The backstory of this involves what's called "political intelligence." The Hill did a story nearly a year ago on firms that harvest insider political info and feed it to Wall Street to get ahead of the news cycle; obviously much of what happens in DC affects the market.
The Hill piece is here.
"We provide customized political intelligence and deliver the information ahead of the news cycle," Portnoy said.
In a business that is in large measure a gamble, information that helps a trader pick one side or the other is critical.
"It's all about comparative advantage and market efficiency. ... There are lots of things that happen in Washington that affect the market," said Tim VandenBerg, a senior policy analyst at Washington Analysis, a D.C.-based group that advises Wall Street on Congress. "If you are reading about it in The Wall Street Journal, you are reading about what has happened, not will happen."
For its information, the financial sector can turn to firms such as VandenBerg's, which does not lobby. Another example is Charles Schwab's Washington Research Group, which keeps clients abreast of legislative and regulatory moves.
Many larger players, including some major hedge funds, have set up their own offices in town. Others hire such firms as Sonnenschein that specialize in lobbying to mine their Hill contacts for another purpose.
Because they aren't, in fact, lobbying for these clients, firms don't have to register with the Senate or the House. Most firms don't identify their clients or disclose the revenues from the work.
Then, this past December, Business Week reported on the phenomenon:
Washington Whispers To Wall Street
Low-profile firms enjoy a lucrative business selling "political intelligence"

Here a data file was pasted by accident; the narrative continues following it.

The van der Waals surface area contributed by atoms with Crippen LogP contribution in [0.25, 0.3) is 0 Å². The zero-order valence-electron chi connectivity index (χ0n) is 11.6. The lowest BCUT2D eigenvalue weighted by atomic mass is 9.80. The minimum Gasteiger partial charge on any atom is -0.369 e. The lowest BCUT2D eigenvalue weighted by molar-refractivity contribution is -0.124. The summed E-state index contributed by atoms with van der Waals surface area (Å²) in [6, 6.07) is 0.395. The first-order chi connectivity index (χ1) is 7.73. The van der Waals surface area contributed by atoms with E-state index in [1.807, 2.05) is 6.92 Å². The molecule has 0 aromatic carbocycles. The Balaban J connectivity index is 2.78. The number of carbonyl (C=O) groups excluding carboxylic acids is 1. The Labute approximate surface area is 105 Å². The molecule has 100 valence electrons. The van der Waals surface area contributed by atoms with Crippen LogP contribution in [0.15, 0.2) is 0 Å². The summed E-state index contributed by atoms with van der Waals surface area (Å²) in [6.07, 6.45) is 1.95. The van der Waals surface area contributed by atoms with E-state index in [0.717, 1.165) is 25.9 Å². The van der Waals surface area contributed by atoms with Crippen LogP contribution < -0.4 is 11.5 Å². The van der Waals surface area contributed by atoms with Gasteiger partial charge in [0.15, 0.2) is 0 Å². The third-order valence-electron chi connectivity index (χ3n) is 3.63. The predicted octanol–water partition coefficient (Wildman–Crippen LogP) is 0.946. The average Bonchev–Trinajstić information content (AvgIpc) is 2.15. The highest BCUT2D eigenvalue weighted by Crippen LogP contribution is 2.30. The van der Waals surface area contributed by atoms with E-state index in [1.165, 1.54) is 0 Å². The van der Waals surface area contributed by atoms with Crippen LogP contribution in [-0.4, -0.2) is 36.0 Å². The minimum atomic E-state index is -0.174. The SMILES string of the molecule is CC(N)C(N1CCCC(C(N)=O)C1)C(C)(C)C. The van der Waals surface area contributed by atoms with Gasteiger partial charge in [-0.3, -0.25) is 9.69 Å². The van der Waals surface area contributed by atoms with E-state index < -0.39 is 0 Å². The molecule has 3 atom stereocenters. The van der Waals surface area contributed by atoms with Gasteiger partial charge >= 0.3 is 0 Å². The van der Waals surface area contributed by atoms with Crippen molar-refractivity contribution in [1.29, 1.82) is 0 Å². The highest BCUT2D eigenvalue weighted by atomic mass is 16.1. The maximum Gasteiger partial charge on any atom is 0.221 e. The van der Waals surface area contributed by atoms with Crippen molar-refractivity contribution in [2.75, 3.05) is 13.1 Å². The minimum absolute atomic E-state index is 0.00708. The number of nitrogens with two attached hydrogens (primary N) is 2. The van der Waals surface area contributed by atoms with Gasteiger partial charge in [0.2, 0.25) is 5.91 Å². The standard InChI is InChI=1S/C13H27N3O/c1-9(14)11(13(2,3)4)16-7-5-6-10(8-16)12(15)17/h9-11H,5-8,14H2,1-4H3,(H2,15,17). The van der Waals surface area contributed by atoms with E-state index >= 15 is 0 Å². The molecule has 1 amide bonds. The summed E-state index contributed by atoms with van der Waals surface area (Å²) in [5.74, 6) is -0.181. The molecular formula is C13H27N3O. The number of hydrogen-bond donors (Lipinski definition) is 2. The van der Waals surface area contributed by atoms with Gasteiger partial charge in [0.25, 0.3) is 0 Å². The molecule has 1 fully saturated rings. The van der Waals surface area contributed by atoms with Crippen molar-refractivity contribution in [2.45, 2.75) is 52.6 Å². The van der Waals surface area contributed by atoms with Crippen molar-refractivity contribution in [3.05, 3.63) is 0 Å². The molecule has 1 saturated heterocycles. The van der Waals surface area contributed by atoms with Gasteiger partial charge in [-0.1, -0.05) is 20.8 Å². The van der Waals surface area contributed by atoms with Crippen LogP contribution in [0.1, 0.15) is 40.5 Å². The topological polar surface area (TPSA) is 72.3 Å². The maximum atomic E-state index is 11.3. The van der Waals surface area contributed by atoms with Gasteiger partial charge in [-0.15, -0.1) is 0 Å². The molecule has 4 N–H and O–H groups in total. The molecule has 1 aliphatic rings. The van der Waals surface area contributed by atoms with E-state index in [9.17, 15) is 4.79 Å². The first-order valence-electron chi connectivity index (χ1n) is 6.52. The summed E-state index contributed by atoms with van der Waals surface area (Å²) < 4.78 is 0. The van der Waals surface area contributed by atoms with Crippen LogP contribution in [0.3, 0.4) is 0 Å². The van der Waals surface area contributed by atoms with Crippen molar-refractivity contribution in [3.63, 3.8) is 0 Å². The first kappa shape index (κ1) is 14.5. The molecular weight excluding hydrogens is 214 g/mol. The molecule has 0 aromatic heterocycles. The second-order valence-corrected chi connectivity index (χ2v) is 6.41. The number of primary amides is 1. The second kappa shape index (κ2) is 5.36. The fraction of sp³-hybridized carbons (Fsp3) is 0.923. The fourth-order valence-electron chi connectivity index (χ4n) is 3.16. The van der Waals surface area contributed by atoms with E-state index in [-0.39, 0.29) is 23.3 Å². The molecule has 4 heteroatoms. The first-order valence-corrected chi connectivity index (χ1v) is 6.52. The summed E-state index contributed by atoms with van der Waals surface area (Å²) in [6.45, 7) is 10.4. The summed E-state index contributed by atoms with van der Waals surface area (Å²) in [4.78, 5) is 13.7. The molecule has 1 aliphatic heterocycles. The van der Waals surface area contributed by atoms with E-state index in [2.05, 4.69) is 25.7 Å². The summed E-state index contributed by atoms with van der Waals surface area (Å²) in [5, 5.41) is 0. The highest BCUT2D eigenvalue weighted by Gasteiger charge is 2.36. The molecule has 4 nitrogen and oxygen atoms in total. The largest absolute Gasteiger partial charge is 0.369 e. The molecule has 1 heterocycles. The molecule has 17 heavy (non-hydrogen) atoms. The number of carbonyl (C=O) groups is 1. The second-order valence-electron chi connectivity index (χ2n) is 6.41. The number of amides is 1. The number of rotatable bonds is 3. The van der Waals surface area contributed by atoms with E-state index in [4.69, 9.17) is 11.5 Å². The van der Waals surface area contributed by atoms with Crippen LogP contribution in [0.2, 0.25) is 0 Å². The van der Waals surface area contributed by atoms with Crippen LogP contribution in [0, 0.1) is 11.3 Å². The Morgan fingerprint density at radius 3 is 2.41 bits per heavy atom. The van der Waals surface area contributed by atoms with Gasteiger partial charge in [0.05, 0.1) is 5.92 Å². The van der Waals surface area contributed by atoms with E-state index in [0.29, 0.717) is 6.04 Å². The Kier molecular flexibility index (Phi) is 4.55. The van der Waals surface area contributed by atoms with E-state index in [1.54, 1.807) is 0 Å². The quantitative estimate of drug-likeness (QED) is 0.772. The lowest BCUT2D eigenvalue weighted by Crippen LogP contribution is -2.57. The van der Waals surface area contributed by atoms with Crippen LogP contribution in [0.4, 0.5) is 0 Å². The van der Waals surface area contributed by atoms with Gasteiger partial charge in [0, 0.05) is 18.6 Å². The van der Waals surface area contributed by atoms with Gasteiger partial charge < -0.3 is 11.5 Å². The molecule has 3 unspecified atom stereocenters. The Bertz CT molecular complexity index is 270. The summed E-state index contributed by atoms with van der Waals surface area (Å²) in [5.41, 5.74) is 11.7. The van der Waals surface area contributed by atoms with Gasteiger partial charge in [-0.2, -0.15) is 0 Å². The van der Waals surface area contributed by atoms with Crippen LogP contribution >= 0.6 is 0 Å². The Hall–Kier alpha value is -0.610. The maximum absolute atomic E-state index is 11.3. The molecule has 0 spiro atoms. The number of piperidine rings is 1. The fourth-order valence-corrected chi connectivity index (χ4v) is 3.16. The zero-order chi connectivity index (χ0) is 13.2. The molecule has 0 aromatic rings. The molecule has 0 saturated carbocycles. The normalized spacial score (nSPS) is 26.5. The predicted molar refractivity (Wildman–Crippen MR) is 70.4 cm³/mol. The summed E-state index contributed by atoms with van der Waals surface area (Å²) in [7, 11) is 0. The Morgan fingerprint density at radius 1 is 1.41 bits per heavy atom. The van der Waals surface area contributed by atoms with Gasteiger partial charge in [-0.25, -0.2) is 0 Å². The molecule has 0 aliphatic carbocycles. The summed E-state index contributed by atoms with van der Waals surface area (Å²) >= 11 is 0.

Day traders were confused. On Tuesday, Nov. 15, they couldn't figure out why there was so much action in USG Corp. (), a Chicago building-materials company whose subsidiary is mired in asbestos lawsuits. The stock was trading at double the normal daily volume and would gain $2.12 to close at $61.55. But there wasn't any major news to power the run-up.
Public news, that is. Behind the scenes, Senate Majority Leader Bill Frist (R-Tenn.) had decided to override the qualms of Budget Committee leaders and press ahead with a bill to create a $140 billion fund to relieve companies such as USG of their asbestos liabilities. Frist wouldn't announce his move until Nov. 16. But the news got to key Wall Street players a day early via a little-known pipeline: a small group of firms specializing in "political intelligence" that mine the capital for information and translate Washington wonkspeak into trading tips.
The business started with a couple of cottage firms in the early 1970s. But now it's taking off. Industry insiders say the explosion of hedge funds has driven new clients and bigger dollars to Washington-watchers. "What hedge funds do is look for inefficiencies in the market," says one hedge fund manager who buys several firms' reports. "And Washington is the world's greatest creator of [market] inefficiencies."